Study investigates targeted therapy for Crohn’s disease

JUPITER, Fla. – An estimated 500,000 American’s suffer from Crohn’s disease, a debilitating condition that can require repetitive surgeries to remove damaged intestinal tissue.

While patients are typically on systemic medications that have unwanted side effects, scientists at Scripps Research Florida in Jupiter are now honing in on a way to develop drugs to treat Crohn’s in a more localized way.

“The way that we’re approaching this at least in use of animals right now is the use of safe FDA medications called bile acid sequestrants and what’s really beautiful about these medicines is that they act locally in the intestine and they don’t get absorbed, they don’t cause any sort of downstream effects on your immune system in any other part of the body other than your small intestine,” said Dr. Mark Sundrud.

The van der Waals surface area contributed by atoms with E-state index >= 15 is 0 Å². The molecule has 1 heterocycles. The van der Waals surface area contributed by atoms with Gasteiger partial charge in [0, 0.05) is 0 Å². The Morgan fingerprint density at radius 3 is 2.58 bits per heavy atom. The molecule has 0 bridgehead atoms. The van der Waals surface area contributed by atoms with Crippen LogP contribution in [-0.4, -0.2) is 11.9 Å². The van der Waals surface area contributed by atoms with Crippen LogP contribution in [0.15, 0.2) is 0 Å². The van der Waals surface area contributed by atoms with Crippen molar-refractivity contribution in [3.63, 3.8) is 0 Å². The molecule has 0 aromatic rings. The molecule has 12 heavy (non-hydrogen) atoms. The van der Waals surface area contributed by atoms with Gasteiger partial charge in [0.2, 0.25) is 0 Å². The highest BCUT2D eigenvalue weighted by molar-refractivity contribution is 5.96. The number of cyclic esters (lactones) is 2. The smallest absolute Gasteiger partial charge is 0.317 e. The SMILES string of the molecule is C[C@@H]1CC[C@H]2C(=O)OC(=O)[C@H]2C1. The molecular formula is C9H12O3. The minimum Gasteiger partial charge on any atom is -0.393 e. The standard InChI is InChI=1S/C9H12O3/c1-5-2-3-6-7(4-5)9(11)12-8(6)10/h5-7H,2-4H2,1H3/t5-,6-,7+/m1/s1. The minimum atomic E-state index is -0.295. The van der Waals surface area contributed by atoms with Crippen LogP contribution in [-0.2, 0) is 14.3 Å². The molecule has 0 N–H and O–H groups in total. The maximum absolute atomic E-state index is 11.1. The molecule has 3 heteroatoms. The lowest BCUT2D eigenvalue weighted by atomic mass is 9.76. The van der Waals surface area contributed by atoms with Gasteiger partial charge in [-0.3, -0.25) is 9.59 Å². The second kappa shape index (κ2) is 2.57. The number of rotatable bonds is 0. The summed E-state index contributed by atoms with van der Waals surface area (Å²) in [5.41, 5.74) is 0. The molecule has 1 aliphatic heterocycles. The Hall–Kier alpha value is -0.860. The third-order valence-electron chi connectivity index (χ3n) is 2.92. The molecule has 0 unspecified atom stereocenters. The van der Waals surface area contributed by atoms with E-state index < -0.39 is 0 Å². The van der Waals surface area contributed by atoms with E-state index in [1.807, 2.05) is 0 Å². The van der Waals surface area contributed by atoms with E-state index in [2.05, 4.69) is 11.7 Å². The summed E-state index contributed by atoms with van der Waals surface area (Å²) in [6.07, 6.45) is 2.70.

Efforts are underway to raise public and private funding for more advanced clinical trials which could quickly lead to targeted treatment options.

And researchers are finding that slurred speech, poor coordination and the sedative effects of drinking too much may be caused by the breakdown of alcohol products produced in the brain, not in the liver.

If the findings in mice can be replicated in humans, it may open the door to new therapies for treating alcohol use disorder.

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